To acquaint persons skilled in the art most closely related to the present invention, one preferred embodiment of the invention that illustrates the best mode now contemplated for putting the invention into practice is described herein by and with reference to, the annexed drawings that form a part of the specification. The exemplary embodiment is described in detail without attempting to show all of the various forms and modifications in which the invention might be embodied. As such, the embodiment shown and described herein is illustrative, and as will become apparent to those skilled in the art, can be modified in numerous ways within the spirit and scope of the invention—the invention being measured by the appended claims and not by the details of the specification.
For a complete understanding of the objects, techniques, and structure of the invention reference should be made to the following detailed description and accompanying drawings, wherein:
With reference now to the drawings it can be seen that a large parallelepiped agricultural baler is designated generally by the numeral 10. The baler 10 includes a frame 12 supported on a tandem set of ground wheels 14. A tongue 16 is fixed to and extends forwardly from the frame 12 and is adapted for being attached to a prime mover, such as an agricultural tractor (not shown) equipped with a power take-off shaft for supplying power for driving various driven components of the baler. A baling chamber 18 of rectangular cross section is defined in part by upper and lower walls 20 and 22, respectively, with the lower wall 22 being provided with a crop inlet 24 to which is attached a curved in-feed duct 26 which serves as a pre-compression chamber. A crop pick-up and center-feed auger assembly 28 is provided ahead of the duct for picking up a windrow of crop from the ground and delivering it to a packer fork assembly 30 which acts to pack crop into the duct 26 until a charge of a pre-selected density has accumulated, at which time the charge of crop material is stuffed into the baling chamber 18 by a stuffer fork assembly 36. Once the charge of crop material is stuffed into the baling chamber 18, a plunger mechanism 40, which is mounted to a forward location of the frame 12 is operated to move the material rearwardly in the chamber 18 where it is compacted into a column. Upon the column of compressed crop material reaching a pre-selected length, a twine-delivery needle assembly (not shown), including a plurality of curved needles, is actuated to deliver a plurality of strands of twine respectively to a plurality of knotters (not shown) which act to tie lengths of twine about the pre-selected column length to form a bale 50 that is then ready for discharge, which will occur upon it being forced from the rear end of the chamber 18 by a bale portion 52 as it grows in length upon new charges of crop being stuffed into the chamber. Twine is provided to the twine delivery needle assembly and knotters from a supply of twine balls 80 housed in one or more twine boxes 60 mounted on the baler.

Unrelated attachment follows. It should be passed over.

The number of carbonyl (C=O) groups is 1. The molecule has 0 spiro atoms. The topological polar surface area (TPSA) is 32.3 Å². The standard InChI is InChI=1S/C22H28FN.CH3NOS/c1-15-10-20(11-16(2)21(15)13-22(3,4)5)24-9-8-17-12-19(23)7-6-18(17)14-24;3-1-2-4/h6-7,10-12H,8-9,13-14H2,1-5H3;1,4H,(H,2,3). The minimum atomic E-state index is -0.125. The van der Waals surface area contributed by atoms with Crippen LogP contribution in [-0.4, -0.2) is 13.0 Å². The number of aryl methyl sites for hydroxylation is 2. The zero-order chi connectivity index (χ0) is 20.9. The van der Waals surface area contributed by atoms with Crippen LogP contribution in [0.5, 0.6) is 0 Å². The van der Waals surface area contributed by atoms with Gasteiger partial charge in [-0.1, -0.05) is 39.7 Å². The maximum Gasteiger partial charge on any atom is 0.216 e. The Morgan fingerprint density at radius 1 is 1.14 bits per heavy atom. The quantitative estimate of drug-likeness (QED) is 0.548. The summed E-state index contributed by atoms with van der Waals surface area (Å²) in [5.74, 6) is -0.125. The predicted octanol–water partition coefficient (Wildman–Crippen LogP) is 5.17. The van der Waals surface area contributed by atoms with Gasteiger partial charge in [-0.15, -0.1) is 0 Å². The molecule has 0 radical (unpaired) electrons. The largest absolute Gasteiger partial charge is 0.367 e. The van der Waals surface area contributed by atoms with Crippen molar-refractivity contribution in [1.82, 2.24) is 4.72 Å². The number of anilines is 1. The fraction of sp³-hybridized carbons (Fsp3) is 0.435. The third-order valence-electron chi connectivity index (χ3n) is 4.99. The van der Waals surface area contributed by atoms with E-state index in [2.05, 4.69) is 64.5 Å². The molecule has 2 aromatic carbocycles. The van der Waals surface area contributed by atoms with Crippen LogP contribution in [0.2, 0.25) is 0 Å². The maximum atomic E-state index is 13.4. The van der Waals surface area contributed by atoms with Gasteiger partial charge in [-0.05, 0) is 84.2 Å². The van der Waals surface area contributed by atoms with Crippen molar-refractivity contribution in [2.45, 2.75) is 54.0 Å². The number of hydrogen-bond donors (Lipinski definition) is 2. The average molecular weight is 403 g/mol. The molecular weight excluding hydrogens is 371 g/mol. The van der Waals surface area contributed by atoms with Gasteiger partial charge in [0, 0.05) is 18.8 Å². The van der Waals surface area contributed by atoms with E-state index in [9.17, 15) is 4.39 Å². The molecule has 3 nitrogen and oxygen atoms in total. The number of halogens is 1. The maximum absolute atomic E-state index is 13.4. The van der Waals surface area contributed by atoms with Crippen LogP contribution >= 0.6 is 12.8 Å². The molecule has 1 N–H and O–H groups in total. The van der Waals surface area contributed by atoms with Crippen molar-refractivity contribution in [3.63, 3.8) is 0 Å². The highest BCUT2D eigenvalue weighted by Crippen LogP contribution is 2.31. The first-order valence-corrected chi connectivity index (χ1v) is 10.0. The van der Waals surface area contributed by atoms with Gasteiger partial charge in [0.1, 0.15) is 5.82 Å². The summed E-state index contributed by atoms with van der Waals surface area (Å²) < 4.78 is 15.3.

A twine box 60 according to the invention is illustrated in more detail in
Referring now to
Thus it can be seen that the objects of the invention have been satisfied by the structure presented above. While in accordance with the patent statutes, only the best mode and preferred embodiment of the invention has been presented and described in detail, it is not intended to be exhaustive or to limit the invention to the precise form disclosed. Obvious modifications or variations are possible in light of the above teachings. The embodiment was chosen and described to provide the best illustration of the principles of the invention and its practical application to thereby enable one of ordinary skill in the art to utilize the invention in various embodiments and with various modifications as are suited to the particular use contemplated. All such modifications and variations are within the scope of the invention as determined by the appended claims when interpreted in accordance with the breadth to which they are fairly and legally entitled.
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|Citing Patent||Filing date||Publication date||Applicant||Title|
|US7478591 *||May 18, 2006||Jan 20, 2009||Agco Corporation||Twineball storage for balers|
|US20070266865 *||May 18, 2006||Nov 22, 2007||Patrick Kendrick||Twineball Storage for Balers|
|US20130206019 *||Feb 12, 2013||Aug 15, 2013||Usines Claas France S.A.S.||Baler|
|US20140224135 *||Jul 26, 2012||Aug 14, 2014||Kuhn-Geldrop B.V.||Baler and method of baling|
|WO2007136410A3 *||Dec 15, 2006||May 22, 2009||Agco Corp||Twineball storage for balers|
|U.S. Classification||100/34, 100/33.00R, 100/912, 221/175, 242/146, 206/391|
|Cooperative Classification||Y10S100/912, A01F15/12|
|Sep 8, 2005||AS||Assignment|
Owner name: DEERE & COMPANY, ILLINOIS
Free format text: ASSIGNMENT OF ASSIGNORS INTEREST;ASSIGNORS:ROTOLE, DAVID VINCENT;SUMSION, STANLEY RAY;REEL/FRAME:016957/0580;SIGNING DATES FROM 20050718 TO 20050721
|May 28, 2010||FPAY||Fee payment|
Year of fee payment: 4
|May 28, 2014||FPAY||Fee payment|
Year of fee payment: 8